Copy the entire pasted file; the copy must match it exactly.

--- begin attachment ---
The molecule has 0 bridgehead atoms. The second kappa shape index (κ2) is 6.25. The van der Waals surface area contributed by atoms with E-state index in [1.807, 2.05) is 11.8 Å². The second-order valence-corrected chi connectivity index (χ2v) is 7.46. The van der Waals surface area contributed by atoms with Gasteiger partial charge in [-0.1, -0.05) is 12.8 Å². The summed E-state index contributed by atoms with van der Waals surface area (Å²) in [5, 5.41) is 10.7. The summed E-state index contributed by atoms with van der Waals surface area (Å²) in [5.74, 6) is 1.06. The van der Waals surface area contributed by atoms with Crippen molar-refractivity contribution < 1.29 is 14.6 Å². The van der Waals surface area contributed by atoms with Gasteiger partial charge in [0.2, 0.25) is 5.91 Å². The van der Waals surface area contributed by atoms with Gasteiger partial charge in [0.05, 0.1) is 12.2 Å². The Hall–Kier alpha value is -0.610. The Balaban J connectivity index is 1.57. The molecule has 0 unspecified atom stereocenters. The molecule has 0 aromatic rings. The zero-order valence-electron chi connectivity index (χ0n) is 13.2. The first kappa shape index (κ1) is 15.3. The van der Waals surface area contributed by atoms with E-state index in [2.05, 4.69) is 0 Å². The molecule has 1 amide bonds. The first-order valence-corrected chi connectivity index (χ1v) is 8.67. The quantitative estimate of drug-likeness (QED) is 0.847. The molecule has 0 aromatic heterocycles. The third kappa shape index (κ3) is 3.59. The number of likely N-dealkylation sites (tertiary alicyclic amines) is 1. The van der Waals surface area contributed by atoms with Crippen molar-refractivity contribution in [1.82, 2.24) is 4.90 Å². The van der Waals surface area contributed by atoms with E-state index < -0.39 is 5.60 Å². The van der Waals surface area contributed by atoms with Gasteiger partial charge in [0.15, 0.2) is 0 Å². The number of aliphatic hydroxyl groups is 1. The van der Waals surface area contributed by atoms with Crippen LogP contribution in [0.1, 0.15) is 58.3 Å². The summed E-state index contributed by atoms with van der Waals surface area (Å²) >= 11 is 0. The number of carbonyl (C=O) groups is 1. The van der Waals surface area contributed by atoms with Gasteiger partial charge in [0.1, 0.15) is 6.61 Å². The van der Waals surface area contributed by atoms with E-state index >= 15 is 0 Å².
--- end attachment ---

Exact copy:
The molecule has 0 bridgehead atoms. The second kappa shape index (κ2) is 6.25. The van der Waals surface area contributed by atoms with E-state index in [1.807, 2.05) is 11.8 Å². The second-order valence-corrected chi connectivity index (χ2v) is 7.46. The van der Waals surface area contributed by atoms with Gasteiger partial charge in [-0.1, -0.05) is 12.8 Å². The summed E-state index contributed by atoms with van der Waals surface area (Å²) in [5, 5.41) is 10.7. The summed E-state index contributed by atoms with van der Waals surface area (Å²) in [5.74, 6) is 1.06. The van der Waals surface area contributed by atoms with Crippen molar-refractivity contribution < 1.29 is 14.6 Å². The van der Waals surface area contributed by atoms with Gasteiger partial charge in [0.2, 0.25) is 5.91 Å². The van der Waals surface area contributed by atoms with Gasteiger partial charge in [0.05, 0.1) is 12.2 Å². The Hall–Kier alpha value is -0.610. The Balaban J connectivity index is 1.57. The molecule has 0 unspecified atom stereocenters. The molecule has 0 aromatic rings. The zero-order valence-electron chi connectivity index (χ0n) is 13.2. The first kappa shape index (κ1) is 15.3. The van der Waals surface area contributed by atoms with E-state index in [2.05, 4.69) is 0 Å². The molecule has 1 amide bonds. The first-order valence-corrected chi connectivity index (χ1v) is 8.67. The quantitative estimate of drug-likeness (QED) is 0.847. The molecule has 0 aromatic heterocycles. The third kappa shape index (κ3) is 3.59. The number of likely N-dealkylation sites (tertiary alicyclic amines) is 1. The van der Waals surface area contributed by atoms with Crippen molar-refractivity contribution in [1.82, 2.24) is 4.90 Å². The van der Waals surface area contributed by atoms with E-state index < -0.39 is 5.60 Å². The van der Waals surface area contributed by atoms with Gasteiger partial charge in [0.15, 0.2) is 0 Å². The number of aliphatic hydroxyl groups is 1. The van der Waals surface area contributed by atoms with Crippen LogP contribution in [0.1, 0.15) is 58.3 Å². The summed E-state index contributed by atoms with van der Waals surface area (Å²) >= 11 is 0. The number of carbonyl (C=O) groups is 1. The van der Waals surface area contributed by atoms with Gasteiger partial charge in [0.1, 0.15) is 6.61 Å². The van der Waals surface area contributed by atoms with E-state index >= 15 is 0 Å².